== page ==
Weatherizing homes helps customers save money – and provides unexpected health benefits too

Customers have a variety of options to help manage their energy bills. One program we offer for limited-income customers weatherizes their homes – making the houses more energy efficient and helping customers save money.

“High energy bills can be tough on limited-income families, especially here in Arizona when the cooling costs can be so high because of the drastic hot temperatures in the summer,” said Chris Baker, a Program Manager for APS. “Making the house more efficient gives them a leg up and helps them to be able to cover their energy bills.”

APS has provided this type of hands-on help to customers for decades through our Energy Wise Weatherization program, which follows the federal government’s weatherization program.

Here's how it works: The federal government provides weatherization funds to Arizona, and the state disperses the funds to 10 Community Action Programs (CAPs). Weatherization departments at these CAP agencies, typically non-profits or semi-governmental offices, coordinate the home renovations.

APS partners with those same 10 CAP agencies, but our funds can only be spent on APS customers. We divvy up our budget amongst those CAP agencies, taking into account population and need, and then the agencies use federal funds, APS dollars and other resources to get the most bang for the buck in every home they weatherize.

In 2020, we spent $6.5 million to complete limited-income weatherization projects around the state. That number is expected to increase to $7.0 million for 2021.

“It’s not uncommon for these weatherization projects to be upwards of $50,000 worth of renovation work that needs to be done,” Baker said. “These are older homes, very inefficient, built to much older codes. So the CAPs leverage all these different funds in different ways to get as much done as possible to these homes.”

To qualify for the program, a customer must be at or below 200% of the federal poverty limit. When a customer is qualified, and they find themselves at the top of the waiting list, an energy auditor will visit their home and run a series of diagnostic tests.

Along with doing a visual inspection of the home’s insulation, duct work, air conditioner, walls and windows, the auditor will use a blower door to de-pressurize the entire house. Using this tool and a manometer, which measures very fine pressure differences, a certified energy auditor is able to determine how every bit of air moves in and out of the home. The auditor runs the data through modeling software and comes up with a set of recommendations, such as sealing ducts, insulating the attic or adding sunscreens.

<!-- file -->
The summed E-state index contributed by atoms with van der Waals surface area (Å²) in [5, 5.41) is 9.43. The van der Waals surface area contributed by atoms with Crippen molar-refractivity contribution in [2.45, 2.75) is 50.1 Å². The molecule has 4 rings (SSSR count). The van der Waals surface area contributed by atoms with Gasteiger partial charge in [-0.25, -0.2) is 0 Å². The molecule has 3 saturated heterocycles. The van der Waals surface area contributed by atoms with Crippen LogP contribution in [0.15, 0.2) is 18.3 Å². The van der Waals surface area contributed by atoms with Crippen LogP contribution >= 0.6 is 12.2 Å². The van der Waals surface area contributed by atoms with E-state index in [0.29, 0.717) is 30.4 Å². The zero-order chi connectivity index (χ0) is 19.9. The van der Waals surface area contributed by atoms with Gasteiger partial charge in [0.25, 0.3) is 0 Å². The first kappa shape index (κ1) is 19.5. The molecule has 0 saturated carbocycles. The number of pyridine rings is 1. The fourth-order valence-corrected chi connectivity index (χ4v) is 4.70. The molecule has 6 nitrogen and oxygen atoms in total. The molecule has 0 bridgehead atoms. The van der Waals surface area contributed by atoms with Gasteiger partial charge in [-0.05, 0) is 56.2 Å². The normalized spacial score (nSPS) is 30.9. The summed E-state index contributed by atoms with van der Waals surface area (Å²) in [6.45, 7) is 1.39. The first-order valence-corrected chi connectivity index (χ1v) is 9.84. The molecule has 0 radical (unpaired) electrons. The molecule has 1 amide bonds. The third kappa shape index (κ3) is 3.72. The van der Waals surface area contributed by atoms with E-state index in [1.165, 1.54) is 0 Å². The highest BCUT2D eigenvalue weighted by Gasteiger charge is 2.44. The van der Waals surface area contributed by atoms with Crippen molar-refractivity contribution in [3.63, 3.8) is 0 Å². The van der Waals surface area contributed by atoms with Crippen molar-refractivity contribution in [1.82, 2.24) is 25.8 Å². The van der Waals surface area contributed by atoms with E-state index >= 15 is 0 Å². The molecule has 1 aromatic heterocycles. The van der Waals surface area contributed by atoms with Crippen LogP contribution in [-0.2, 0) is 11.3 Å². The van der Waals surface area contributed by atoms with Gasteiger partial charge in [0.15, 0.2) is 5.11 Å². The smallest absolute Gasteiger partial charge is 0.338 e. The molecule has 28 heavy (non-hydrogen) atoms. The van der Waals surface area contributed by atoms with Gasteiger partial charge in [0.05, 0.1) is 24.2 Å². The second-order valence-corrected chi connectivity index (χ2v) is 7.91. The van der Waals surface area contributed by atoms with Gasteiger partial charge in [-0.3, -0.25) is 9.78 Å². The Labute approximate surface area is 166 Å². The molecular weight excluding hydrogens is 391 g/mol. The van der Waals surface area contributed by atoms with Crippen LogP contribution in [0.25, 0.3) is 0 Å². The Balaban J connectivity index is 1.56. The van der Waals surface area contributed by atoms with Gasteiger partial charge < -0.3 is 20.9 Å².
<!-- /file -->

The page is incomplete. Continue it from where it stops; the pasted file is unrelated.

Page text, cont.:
The modeling software produces a savings to investment ratio (SIR), which determines if the upgrade will pay for itself in energy savings over time. APS does not pay for anything that has an SIR of less than one. We always start with the most cost-effective investment and work down the list. People often assume that windows and doors are all that they need to fix, but that’s rarely the case.

“We try to renovate as many houses as possible every year,” Baker said. “These customers struggle to pay rent and buy groceries on top of paying their energy bill. This program doesn’t just allow customers to afford their energy bill; it allows them to put more of their income into things like nutrition and health.”

Multiple studies of this program conducted by independent third parties show that the most important side benefit of limited-income weatherization is that it improves indoor air quality. Residents suffered reduced cases of asthma and missed fewer days of work/school after the weatherization projects were completed.

To learn more about this weatherization program and how to apply, visit aps.com and/or housing.az.gov.

Serviceman inspecting air ducts inside a home

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